Airbus A380 Cost, Specs, Review, Top Speed, Manufacturer – The A380 is the world’s largest four-engine airliner.
Airbus A380 Cost, Specs, Review, Top Speed, Manufacturer
|Unit Cost||$ 445 million|
|Year of development||2007|
|Development Status||Active, in-service|
|Engine||Four Alliance GP7270 or Rolls-Royce Trent 970/B turbodiesels, each with output from 72,000 lb to 84,000 lb|
|Top Speed||640 knots (736 mph)|
MilitaryEzyInfo.com – A direct competitor to the successful Boeing 747 series, Airbus launched the wide-body long-haul A380 series on October 25, 2007.
Overview of the development of the Airbus A380
The origin of this aircraft dates back to the early 1990s and was realized as part of the A3XX program in June 1994. The program was then followed by several design studies, which were officially approved by the company in December 2000, and the aircraft was officially named “A380”.
Design for Fuel Efficiency
The design was completed in 2001 and the components were finalized in early 2002. The aircraft, essentially an international passenger and cargo transport sold on long-haul routes, uses a technological approach to increase fuel efficiency compared to the huge Boeing 747 series of the 1960s.
Pre-launch in France
Production began in 2004, and the first prototype rolled off the production line in Toulouse, France, on January 18, 2005.
A few months later, on April 27, 2005, the first flight took place. The production of this aircraft consists of multinational distribution lines in Germany, the UK, Spain, and of course France, the country of origin.
A total of five airports were secured for product evaluation and certification services, which were realized in December 2006.
At the time, development costs were skyrocketing and production was delayed by months to years. The aircraft was officially put into service on October 25, 2007 (named “AQ380”), but delays continued into 2008.
Then in August 2008, Emirates Airlines joined as a customer. A total of 100 A380s were delivered to Malaysia Airlines on March 14, 2013, and to date (January 2014), about 119 A380s have been completed, with production still ongoing at the time of this writing.
List of Countries Using The A380
The list of all airlines so far includes Singapore Airlines, Emirates, Qantas, Air France, Lufthansa, Korean Air, China Southern Airlines, Malaysia Airlines, Thai Airways International, and British Airways.
The Cockpit of The A380
The cockpit of the A380 features dual pilot controls and an all-glass approach with five large color multi-function displays (MFDs).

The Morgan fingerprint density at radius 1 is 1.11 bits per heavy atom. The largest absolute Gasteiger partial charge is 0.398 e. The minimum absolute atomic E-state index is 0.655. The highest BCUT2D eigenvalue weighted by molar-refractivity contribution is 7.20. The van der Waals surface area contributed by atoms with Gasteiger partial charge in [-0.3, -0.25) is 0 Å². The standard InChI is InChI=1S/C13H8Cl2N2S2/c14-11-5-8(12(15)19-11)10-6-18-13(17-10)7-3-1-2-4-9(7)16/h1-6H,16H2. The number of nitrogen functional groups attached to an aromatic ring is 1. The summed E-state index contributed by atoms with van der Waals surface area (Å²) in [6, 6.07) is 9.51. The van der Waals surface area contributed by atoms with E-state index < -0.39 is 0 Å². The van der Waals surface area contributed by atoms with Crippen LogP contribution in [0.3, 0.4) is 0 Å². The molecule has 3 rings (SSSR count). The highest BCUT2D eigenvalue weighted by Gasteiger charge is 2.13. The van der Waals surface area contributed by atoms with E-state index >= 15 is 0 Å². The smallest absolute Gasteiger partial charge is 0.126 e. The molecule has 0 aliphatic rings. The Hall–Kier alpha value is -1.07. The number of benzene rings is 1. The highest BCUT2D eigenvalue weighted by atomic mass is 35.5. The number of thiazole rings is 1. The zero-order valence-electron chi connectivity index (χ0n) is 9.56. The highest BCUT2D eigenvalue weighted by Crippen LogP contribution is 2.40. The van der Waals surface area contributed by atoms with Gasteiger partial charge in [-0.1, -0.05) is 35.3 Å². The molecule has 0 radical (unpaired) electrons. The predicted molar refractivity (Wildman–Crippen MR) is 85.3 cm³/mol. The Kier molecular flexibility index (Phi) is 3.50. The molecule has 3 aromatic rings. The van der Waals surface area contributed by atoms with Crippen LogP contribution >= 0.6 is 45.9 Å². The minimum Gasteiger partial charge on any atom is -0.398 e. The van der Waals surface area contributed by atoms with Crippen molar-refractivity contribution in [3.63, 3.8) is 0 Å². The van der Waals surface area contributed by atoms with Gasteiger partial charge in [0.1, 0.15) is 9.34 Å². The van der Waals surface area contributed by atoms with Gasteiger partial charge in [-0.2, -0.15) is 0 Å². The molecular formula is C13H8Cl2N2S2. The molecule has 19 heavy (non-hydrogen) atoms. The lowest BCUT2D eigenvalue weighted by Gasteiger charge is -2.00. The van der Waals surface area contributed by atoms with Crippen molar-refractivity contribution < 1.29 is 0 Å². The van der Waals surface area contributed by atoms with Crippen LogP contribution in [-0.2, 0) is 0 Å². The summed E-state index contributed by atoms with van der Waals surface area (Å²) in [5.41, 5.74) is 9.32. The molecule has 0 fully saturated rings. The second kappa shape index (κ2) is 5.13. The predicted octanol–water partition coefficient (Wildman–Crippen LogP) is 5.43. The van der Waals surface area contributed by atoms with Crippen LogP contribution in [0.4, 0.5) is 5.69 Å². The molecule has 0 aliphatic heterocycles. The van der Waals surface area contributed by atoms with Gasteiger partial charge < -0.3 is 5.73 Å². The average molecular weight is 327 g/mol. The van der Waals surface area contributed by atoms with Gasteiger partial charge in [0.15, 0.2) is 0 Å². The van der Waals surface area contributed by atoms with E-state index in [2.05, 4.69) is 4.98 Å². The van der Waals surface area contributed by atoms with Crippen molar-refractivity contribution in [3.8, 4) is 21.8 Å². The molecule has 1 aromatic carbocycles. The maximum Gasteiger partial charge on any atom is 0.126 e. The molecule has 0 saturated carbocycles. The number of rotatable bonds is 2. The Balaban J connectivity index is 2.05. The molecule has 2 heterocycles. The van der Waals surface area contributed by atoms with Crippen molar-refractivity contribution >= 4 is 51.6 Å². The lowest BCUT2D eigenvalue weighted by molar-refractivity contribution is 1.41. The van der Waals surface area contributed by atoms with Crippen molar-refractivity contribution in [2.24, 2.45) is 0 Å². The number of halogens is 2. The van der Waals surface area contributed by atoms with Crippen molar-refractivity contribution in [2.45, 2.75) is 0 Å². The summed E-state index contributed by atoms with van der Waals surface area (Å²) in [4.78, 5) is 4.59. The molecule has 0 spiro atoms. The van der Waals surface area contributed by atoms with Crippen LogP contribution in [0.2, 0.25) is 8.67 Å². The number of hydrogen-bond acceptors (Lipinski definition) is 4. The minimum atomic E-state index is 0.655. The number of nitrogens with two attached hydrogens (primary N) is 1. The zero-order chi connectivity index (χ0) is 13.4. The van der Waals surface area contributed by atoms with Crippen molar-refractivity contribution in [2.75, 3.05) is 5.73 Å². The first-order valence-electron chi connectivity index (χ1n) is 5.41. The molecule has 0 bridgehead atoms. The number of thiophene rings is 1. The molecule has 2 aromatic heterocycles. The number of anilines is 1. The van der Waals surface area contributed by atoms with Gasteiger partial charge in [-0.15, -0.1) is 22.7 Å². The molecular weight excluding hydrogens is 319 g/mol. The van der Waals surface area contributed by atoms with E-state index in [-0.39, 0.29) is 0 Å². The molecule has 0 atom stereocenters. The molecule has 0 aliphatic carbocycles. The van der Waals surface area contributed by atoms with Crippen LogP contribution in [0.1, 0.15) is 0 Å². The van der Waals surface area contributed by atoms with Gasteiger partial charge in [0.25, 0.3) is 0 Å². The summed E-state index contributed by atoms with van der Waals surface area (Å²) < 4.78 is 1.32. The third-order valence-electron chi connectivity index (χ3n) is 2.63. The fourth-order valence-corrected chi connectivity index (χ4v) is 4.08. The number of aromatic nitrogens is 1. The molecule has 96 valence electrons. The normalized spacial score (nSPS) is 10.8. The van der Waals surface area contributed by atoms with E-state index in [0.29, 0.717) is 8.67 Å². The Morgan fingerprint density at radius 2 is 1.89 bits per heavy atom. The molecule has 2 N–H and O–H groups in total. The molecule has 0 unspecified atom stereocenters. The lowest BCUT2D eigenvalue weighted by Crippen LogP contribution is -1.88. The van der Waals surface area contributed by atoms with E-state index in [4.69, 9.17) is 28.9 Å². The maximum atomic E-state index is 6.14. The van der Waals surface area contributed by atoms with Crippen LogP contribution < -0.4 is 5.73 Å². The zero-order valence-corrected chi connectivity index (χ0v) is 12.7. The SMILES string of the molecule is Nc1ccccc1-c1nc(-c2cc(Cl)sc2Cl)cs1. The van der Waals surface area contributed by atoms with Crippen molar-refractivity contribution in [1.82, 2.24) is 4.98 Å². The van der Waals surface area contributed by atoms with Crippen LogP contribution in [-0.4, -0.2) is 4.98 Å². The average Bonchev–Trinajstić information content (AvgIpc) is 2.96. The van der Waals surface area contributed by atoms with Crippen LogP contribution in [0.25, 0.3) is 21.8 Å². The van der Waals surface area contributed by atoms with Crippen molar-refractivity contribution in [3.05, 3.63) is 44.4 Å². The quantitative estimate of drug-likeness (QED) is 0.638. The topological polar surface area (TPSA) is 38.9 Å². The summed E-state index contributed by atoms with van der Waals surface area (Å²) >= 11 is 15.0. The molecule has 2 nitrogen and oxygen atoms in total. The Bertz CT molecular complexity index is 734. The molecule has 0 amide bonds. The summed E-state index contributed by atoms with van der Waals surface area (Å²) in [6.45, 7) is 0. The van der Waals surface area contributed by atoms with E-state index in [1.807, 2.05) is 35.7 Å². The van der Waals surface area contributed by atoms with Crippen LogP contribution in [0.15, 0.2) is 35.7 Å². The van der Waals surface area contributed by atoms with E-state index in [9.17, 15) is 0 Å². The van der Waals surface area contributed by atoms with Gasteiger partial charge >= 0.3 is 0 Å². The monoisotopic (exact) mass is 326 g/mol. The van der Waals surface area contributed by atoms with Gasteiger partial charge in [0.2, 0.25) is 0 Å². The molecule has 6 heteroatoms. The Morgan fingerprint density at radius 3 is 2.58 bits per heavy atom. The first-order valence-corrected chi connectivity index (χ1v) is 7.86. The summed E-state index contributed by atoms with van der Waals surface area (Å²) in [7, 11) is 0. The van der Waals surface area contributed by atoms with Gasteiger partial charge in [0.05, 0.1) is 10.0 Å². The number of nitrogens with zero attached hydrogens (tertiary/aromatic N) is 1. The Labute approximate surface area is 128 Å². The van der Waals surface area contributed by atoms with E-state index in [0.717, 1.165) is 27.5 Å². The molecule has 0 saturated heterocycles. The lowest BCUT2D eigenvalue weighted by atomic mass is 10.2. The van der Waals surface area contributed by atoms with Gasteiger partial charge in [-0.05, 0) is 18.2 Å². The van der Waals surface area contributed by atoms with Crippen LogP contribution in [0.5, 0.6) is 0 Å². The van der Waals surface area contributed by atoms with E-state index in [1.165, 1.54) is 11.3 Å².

Throttle control is provided from the center console, and each pilot is assigned a side control input that mimics the configuration of a modern military fighter.
A380 Double-decker Wide-body
The A380 can carry approximately 555 passengers in a three-class configuration and up to 850 passengers in a single-class configuration.
A380 Fuselage Dimensions
The A380 has an overall fuselage length of 239 feet, a wingspan of 262 feet, and a height of 80 feet. the A380 weighs 610,000 pounds and has a maximum takeoff weight of 1.3 million pounds when fully loaded (cargo model).
Power and Top Speed of the A380
Powered by AutoAlliance GP7270 (70,000 lbs. thrust), Rolls-Royce Trent 970-972/B (70,000-72,000 lbs. thrust), or Engine Alliance GP7277 (76,000 lbs. thrust), Rolls-Royce Trent 977/B Turbo engines (passenger and cargo planes, respectively).
The aircraft has a declared maximum speed of 630 mph, a cruise speed of 590 mph, and a range of up to 9,750 miles (6,400 miles for the cargo model). The aircraft will reach a service altitude of 43,100 feet.
The A380 Family is The Best
In November 2010, a flight from Singapore to Sydney was turned back due to engine trouble, but no one was injured.
Later, an inspection of the Rolls-Royce rotary engine revealed an oil leak, forcing another Trent engine to be overhauled and repaired. Further inspection revealed cracks in the wings, necessitating a re-evaluation of all A380s in service.
This overhaul of the A380-800 will be part of the overhaul program announced in 2010. This will increase the maximum takeoff weight and operating range.
The A380-900 is a stretched model (although officially postponed) with more seating (up to 650 standard seats).
The A380F is an improved cargo model, but Airbus recently discontinued production of this model after customers withdrew it due to delays in the original order.